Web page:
Technology helping businesses engage with the Māori Economy

Published on Wednesday, 11 May 2016

Māori and iwi organisations have the potential to become multi-million dollar businesses, if not already.

 

Post treaty settlements have created increased interest in Māori and iwi organisations from business partners across the country and around the globe.  There is also a uniqueness to being a Māori business that is attractive to business partners.

As the queue for lucrative and sustainable  relationships with Māori grows, business partners will need new approaches to create authenticity, cultural value alignment and commercial success.

Kiwa Digital has developed an innovative digital app for proactive businesses to add to their engagement kete.

Kiwa Digital, Chief Executive Officer, Steven Renata has a team of staff dedicated to revitalising language and culture through education.

“The new app can be tailored to individual businesses, and aims to provide staff with an exciting new literacy platform to learn te reo and tikanga Māori relevant to their roles,” said Renata.

CAPTION: Hemi Rolleston General Manager Māori Economy enjoys the literacy functionality of Te Pou Herenga - A new digital tool for Callagahan Innovation staff. Photo courtesy of Kiwa Digital.

 

Targeted at beginners of the language, the app aims to transform the way businesses interact in the Māori economy.

“The ‘swipe’, ‘touch’ and ‘double tap’ functionality lets staff learn in a fun and interactive way, at their own pace and at a time convenient to them,” said Renata.  “In today’s fast-paced world, this app can provide learners with the confidence to engage with Māori businesses.”

Kiwa Digital has developed Te Pou Herenga for Callaghan Innovation which is designed to help their 90% non-Māori staff engage better with Māori businesses.

“Te Pou Herenga is the latest tool from the Māori Economy team at Callaghan Innovation to help staff build confidence, skill and awareness when engaging the Māori economy. It provides staff with the opportunity to learn about the language and culture wherever suits them, whether at work or in the privacy of their own home,” said Hemi Rolleston General Manager Māori Economy.

Te Pou Herenga includes key Māori values, concepts and protocols that allow users to improve their knowledge and understanding of Te Ao Māori (The Māori world). Interactive features include pronunciation, maps with Māori names and tribal groups, values and principles, mihimihi / pepeha, whakataukī, greetings, farewells, waiata, and the organisation’s own haka. Te Pou Herenga is available in IOS and Android universal formats as a FREE download from iTunes and Google Play App Stores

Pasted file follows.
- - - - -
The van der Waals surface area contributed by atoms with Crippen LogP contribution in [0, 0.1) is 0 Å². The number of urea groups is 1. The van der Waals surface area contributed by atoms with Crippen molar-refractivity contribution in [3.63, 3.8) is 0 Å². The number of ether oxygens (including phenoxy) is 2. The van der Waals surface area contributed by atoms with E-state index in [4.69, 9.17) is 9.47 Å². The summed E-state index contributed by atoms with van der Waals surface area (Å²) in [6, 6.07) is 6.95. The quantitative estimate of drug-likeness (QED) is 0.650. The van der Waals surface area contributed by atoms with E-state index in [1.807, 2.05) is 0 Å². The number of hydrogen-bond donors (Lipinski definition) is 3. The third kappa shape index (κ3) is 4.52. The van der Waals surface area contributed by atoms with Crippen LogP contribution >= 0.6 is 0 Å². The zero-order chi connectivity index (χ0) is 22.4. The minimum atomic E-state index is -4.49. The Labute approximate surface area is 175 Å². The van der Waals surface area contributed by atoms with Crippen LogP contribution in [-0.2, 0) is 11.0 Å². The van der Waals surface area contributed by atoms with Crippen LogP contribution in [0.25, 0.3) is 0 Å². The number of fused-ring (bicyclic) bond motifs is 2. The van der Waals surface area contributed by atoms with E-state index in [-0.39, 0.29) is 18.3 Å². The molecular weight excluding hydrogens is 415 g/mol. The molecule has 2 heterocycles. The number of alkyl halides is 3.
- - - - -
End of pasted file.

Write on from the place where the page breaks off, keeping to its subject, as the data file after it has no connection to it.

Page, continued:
Auckland Council, early adopters of digital technology, are working with Kiwa Digital to develop their own app Kete Korero. This will be available to its 11,000 staff when engaging with mana whenua, mataawaka, visitors and the wider 1.5 million citizens of Tāmaki Makaurau. Launch date is scheduled next month during Matariki 2016.

“Auckland Council is shifting its learning and development approach to digital technology to improve how we engage with Māori throughout the Auckland region,” said Johnnie Freeland, Māori Strategy and Relations, Auckland Council.

Once the app is downloaded to a device, connectivity no longer becomes a problem which was a huge issue for Auckland Council due to their staff being located across the Auckland region and many on the road.

“Kiwa Digital had to consider our unique business and find solutions to overcome the challenges around applying technology.  In response they have developed Kete Kōrero that can operate on IOS (Apple), Android, and Microsoft platforms,” explained Freeland.

The first of a potential series of learning tools within Kete Kōrero will be launched next month to coincide with Matariki.  This new tool will provide flexibility to staff allowing them to self-pace and self-guide as they develop their cultural competency.  The learnings will enable staff to better engage with Māori across the region in all areas of Council business.

“The Council recognised that Kiwa’s own cultural competency is aligned to what the Council is trying to achieve.  Their developed IP provides businesses an advantage to learning and development,” said Freeland.

Through investing in digital learning tools, the Council has also been able to develop individualised learning programmes including a leadership learning approach for senior managers and elected members. 

Council staff are at different stages in their cultural competency journey and the Council has worked closely with Kiwa Digital to provide a tool that caters to everyone.

“In terms of future series development and application beyond English to te reo Māori, our Kete Korero app could be delivered to all Aucklanders, and in te reo to other languages,” said Freeland.

The Council has every belief that strengthening cultural competency among staff will contribute to improving how they engage with the Māori economy.   

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